Tuesday, May 12th, 2015

Hunker Down

As every fund manager knows, there are two ways of reducing the risk in an equity portfolio. The first is to increase exposure to defensive or low-beta sectors. The second is to reduce total deviation from the benchmark portfolio – a.k.a. the active weight. One tactic aims to protect the investor against a decline in the value of the portfolio; the other protects the fund manager against the risk of underperformance. Both tactics have their uses at different stages of the cycle, and both are equally revealing about what investors are afraid of.

In recent weeks all our regional equity models have shown a significant reduction in their recommended active weight. In most cases this has gone from a two-year high to slightly below average. At the same time we see no major shifts in the pattern of over and underweight positions. So investors have not changed their sector preferences, just the level of conviction with which they are prepared to back them. They are more concerned by the prospect of underperforming the index, than losing money in equities.

The question is why? It’s partly down to seasonality. The end of May is traditionally the time when all our regional equity models recommend their lowest active weight. It’s our version of “Sell in May” *, so it is not surprising for the active weight to be low now. However, for the previous four months of this year, active weight was above the seasonal average and in the last four weeks it has been falling much faster than normal. This process is most advanced in the US, which tends to lead the other regions when it comes to issues of risk management. This suggests a sudden reappraisal of the nature of the risks confronting equities as an asset class.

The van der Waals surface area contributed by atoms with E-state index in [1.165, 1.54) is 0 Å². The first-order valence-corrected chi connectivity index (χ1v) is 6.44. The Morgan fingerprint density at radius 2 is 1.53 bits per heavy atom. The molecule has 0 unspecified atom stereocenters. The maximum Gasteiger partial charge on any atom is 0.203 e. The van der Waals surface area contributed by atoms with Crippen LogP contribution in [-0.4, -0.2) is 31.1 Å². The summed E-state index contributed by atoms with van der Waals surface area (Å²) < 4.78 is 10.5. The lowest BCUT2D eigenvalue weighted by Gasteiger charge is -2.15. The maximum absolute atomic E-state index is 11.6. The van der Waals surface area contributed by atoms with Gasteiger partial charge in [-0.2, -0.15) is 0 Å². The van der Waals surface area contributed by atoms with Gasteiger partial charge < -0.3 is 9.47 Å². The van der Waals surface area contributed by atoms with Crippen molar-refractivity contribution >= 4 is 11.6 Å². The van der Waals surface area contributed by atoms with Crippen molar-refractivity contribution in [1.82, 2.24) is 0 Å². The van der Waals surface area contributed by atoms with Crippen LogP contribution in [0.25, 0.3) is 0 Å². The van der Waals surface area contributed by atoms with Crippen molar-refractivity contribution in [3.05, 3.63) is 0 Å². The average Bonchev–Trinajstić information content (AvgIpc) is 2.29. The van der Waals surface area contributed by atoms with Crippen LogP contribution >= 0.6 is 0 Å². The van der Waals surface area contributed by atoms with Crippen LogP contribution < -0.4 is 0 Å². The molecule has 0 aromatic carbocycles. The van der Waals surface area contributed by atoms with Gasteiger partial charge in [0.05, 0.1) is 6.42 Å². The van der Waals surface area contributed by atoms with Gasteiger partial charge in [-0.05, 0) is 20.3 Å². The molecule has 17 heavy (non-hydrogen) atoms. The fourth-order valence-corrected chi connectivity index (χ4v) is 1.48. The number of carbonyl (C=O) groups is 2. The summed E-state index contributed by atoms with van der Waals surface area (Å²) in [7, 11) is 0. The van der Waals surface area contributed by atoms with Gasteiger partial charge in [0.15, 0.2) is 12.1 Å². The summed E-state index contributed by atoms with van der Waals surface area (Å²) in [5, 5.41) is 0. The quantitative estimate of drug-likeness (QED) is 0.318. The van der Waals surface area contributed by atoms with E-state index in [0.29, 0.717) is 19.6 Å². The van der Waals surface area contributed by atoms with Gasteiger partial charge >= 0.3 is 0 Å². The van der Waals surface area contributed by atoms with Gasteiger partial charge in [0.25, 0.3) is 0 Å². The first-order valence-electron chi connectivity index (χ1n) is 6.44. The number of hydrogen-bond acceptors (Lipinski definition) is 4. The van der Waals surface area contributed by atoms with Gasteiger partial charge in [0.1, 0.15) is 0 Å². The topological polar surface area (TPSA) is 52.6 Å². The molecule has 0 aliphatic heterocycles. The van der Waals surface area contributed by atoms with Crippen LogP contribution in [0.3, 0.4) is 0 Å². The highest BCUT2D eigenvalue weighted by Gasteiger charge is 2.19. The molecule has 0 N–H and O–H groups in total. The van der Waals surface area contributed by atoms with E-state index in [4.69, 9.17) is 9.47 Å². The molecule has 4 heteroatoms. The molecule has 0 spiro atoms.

We think that this was caused by the behaviour of bond yields over the last month. The biggest reductions in active weight over the last four weeks have come in the US and the Eurozone, which are the regions where we have seen the biggest sell-off in bonds. Third on both measures is Japan, with the UK in fourth place (although direct comparisons may be distorted by the general election). In the short term, rising yields accompanied (as they are now) by rising volatility depress the risk-adjusted returns of bonds and make it more important to be in equities as an asset class, rather than select which ones you are going to be in. Over the medium term a rise in the risk-free rate will eventually put pressure on equity valuations, and put a premium on the timing of the decision to go back into bonds. The liquidity to execute these switches is only available at the index level, not for individual stocks or sectors.

Describing the problem may be a little difficult, but the investment conclusion is surprisingly simple. If you have no strong convictions about which stocks or sectors to own, it’s OK to hug your benchmark for a while. The really important decisions in Q2 relate to the split between equities and bonds. And if you feel nervous about this decision, it’s probably OK to increase the amount of cash in the portfolio as well.

* The seasonal highs are September for the US, October for Japan, November for the UK and February for the Eurozone.

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